Inv. 22795 is a beautiful marble statue of Antinous. Antinous was a favourite of the Roman emperor, Hadrian, and is believed by many to have been his lover. He accompanied Hadrian on a tour of the Roman Empire.
In 130AD, Hadrian, Antinous, and the rest of Hadrian’s entourage assembled at Heliopolis in Egypt to set sail along the Nile. Shortly after stopping at Hermopolis Magna, the cult centre of the god Thoth, Antinous drowned in the river. His death was reported publicly by Hadrian and rumours spread that Antinous had been murdered.
One theory is that Antinous voluntarily sacrificed himself. His death was around the time of the Osiris festival in Egypt, a time when it was believed that the sacrifice of young males in the river Nile would ensure a prosperous crop due to the flooding of the Nile. It is possible that Antinous sacrificed himself to strengthen Hadrian’s rule by proving him to be a legitimate Egyptian pharaoh under whom Egypt flourished.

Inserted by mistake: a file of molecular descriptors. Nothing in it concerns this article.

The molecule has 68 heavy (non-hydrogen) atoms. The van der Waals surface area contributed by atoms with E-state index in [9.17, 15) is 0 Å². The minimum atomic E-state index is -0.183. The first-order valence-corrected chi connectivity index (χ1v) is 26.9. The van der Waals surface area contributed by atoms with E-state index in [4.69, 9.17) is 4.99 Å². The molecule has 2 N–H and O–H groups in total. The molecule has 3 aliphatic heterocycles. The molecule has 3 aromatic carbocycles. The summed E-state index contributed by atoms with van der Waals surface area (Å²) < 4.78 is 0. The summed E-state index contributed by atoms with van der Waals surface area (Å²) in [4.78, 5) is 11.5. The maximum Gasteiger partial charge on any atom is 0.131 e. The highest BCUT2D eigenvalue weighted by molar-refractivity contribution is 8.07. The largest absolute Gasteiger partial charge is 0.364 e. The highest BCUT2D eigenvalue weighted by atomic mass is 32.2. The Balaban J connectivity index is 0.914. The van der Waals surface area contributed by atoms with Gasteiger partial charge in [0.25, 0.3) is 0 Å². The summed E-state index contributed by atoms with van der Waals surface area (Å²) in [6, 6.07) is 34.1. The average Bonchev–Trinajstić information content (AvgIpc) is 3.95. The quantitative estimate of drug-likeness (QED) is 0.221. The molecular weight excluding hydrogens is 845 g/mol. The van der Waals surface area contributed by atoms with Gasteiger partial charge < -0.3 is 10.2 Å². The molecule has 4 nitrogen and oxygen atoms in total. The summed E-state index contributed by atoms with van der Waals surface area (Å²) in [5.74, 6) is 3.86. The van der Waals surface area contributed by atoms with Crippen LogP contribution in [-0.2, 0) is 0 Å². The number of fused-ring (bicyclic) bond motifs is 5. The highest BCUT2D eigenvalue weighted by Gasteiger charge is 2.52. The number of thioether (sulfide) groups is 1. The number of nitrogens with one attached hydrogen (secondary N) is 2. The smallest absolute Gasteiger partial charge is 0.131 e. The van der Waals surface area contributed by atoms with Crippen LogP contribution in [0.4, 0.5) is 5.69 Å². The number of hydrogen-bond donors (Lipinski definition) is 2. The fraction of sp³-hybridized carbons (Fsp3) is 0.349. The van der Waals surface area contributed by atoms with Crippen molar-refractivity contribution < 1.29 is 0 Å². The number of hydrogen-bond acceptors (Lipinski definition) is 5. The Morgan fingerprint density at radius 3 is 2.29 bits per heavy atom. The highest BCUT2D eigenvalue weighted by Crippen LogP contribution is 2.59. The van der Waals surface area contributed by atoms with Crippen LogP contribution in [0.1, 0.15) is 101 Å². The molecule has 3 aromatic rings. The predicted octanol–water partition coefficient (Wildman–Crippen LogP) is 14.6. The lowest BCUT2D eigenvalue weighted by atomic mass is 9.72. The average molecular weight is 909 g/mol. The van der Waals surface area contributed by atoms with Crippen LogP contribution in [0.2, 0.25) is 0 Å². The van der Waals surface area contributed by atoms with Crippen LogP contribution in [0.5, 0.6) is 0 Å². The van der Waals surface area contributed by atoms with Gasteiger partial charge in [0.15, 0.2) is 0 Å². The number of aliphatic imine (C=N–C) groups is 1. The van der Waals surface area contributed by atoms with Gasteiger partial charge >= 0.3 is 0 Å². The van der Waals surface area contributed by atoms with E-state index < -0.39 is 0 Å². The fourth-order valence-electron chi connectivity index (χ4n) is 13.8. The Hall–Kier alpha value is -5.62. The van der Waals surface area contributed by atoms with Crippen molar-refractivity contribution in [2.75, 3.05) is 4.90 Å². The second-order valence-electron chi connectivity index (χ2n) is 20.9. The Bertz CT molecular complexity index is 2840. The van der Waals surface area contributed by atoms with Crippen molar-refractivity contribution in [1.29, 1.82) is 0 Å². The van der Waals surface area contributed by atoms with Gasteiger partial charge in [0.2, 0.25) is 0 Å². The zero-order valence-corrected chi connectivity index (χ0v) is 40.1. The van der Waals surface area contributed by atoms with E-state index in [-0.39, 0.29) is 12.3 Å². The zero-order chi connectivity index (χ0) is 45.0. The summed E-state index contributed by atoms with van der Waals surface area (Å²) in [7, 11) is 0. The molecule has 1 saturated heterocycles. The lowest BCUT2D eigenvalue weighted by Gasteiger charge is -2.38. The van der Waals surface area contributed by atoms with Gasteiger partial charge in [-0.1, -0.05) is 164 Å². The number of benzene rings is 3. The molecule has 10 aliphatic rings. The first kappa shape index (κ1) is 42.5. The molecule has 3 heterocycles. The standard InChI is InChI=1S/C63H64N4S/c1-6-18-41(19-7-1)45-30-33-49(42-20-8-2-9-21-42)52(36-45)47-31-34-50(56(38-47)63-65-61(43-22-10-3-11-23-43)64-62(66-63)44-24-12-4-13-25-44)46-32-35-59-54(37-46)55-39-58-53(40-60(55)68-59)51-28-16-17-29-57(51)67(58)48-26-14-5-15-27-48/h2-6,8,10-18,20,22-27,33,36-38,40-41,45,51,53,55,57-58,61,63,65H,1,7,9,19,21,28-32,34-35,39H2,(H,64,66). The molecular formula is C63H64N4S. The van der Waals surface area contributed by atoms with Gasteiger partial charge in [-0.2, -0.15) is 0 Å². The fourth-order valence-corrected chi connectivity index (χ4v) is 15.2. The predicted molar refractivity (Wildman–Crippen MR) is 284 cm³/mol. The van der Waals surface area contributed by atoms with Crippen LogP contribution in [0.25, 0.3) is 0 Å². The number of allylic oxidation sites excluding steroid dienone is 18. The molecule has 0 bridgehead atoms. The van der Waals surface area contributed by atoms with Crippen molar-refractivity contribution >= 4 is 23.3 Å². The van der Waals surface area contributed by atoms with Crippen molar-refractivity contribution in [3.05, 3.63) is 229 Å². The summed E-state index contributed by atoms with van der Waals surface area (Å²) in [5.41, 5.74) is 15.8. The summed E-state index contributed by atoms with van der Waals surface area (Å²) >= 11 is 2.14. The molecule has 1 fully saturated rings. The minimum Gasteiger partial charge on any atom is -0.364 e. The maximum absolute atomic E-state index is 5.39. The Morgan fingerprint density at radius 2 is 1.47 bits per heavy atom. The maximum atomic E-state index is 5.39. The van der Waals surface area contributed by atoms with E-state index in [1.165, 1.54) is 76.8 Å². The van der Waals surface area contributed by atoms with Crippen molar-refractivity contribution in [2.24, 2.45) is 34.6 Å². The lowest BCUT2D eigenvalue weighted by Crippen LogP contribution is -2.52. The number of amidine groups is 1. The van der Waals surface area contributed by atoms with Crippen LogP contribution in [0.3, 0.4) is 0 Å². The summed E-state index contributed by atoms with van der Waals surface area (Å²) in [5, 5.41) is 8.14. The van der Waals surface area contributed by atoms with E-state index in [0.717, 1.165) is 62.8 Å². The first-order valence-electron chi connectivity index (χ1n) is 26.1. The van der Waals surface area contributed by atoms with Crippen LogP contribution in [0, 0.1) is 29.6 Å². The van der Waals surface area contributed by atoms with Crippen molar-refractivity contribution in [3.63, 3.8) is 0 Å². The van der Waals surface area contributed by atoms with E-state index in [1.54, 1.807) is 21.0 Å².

Hadrian was devasted by Antinous’ death and ordered the youth to be deified – in Egypt, he was identified with the god Osiris because of the nature of his death. There are many images of Antinous and these have been classified by archaeologists into different types. Inv. 22795 is of the type Osiris-Antinous, representing the royal and the divine attributes of the man.
This statue possesses many Egyptian qualities. Antinous wears the nemes headdress and stands with one foot forward in a striding pose – this is very common is pharaonic statues and symbolises power.
Hadrian founded a city in Egypt called Antinoopolis in honour of his favourite (above).